By Jacob Adelman, Associated Press
LOS ANGELES (AP) — Grocery store owners William and Esperanza Casco were making enough money to stay current on their mortgage, but when JPMorgan Chase & Co. offered a plan that reduced their payments, they figured they could use the extra cash and signed up.
The Cascos say they never missed a subsequent payment, so they were horrified when the bank decided the smaller payments weren't enough and foreclosed on their modest Long Beach home.
Their story is echoed across the country by people who claim — some in lawsuits — that banks didn't live up to their end of the deal when they agreed to trial mortgage modifications.
The suits add to a feeling among many struggling homeowners that they're getting little help from the part of the government's $700 billion Wall Street rescue that aimed to help them directly.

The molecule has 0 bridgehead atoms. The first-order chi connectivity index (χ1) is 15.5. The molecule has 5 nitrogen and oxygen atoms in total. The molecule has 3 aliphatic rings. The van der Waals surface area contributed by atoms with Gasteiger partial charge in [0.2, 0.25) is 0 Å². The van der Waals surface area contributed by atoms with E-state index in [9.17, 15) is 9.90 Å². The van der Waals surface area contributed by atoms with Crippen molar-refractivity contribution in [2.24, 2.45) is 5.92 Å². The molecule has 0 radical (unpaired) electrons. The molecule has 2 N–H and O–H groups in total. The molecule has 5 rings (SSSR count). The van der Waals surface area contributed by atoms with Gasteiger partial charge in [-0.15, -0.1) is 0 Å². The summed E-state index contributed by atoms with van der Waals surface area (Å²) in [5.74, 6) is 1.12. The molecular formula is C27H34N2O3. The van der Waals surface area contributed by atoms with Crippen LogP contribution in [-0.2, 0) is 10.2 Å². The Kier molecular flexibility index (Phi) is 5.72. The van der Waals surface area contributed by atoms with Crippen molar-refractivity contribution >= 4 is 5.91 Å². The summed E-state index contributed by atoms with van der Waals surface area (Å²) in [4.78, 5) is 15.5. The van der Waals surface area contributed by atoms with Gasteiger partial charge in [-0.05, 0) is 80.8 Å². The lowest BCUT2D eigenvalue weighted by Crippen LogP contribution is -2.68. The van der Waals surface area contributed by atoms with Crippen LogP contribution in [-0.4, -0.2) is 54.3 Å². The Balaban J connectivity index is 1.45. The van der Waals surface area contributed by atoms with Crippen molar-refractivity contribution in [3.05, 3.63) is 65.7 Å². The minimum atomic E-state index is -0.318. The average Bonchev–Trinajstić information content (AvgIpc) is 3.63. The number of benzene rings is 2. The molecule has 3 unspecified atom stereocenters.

Indeed, Treasury statistics show that only about one-third of the nearly 1.4 million homeowners accepted into the government's payment reduction program over the past year have had their reductions made permanent.
"It is extremely unfair that someone like me and my wife who have owned our home for 17 years and never missed a payment could end up in foreclosure," Casco, 47, said in Spanish through an interpreter.
Chase spokesman Gary Kishner was unable to comment on whether Cascos had been current on their payments but insisted the bank had treated the couple fairly.
"We worked with the borrower to give him as many opportunities as possible to qualify for a modification," he said. "However, they were not able to do so and therefore we were forced to foreclose on the property."
Several federal lawsuits filed in Boston accuse major lenders of breach of contract under the government's Home Affordable Modification Program, in which banks agreed to participate as part of the bank bailout.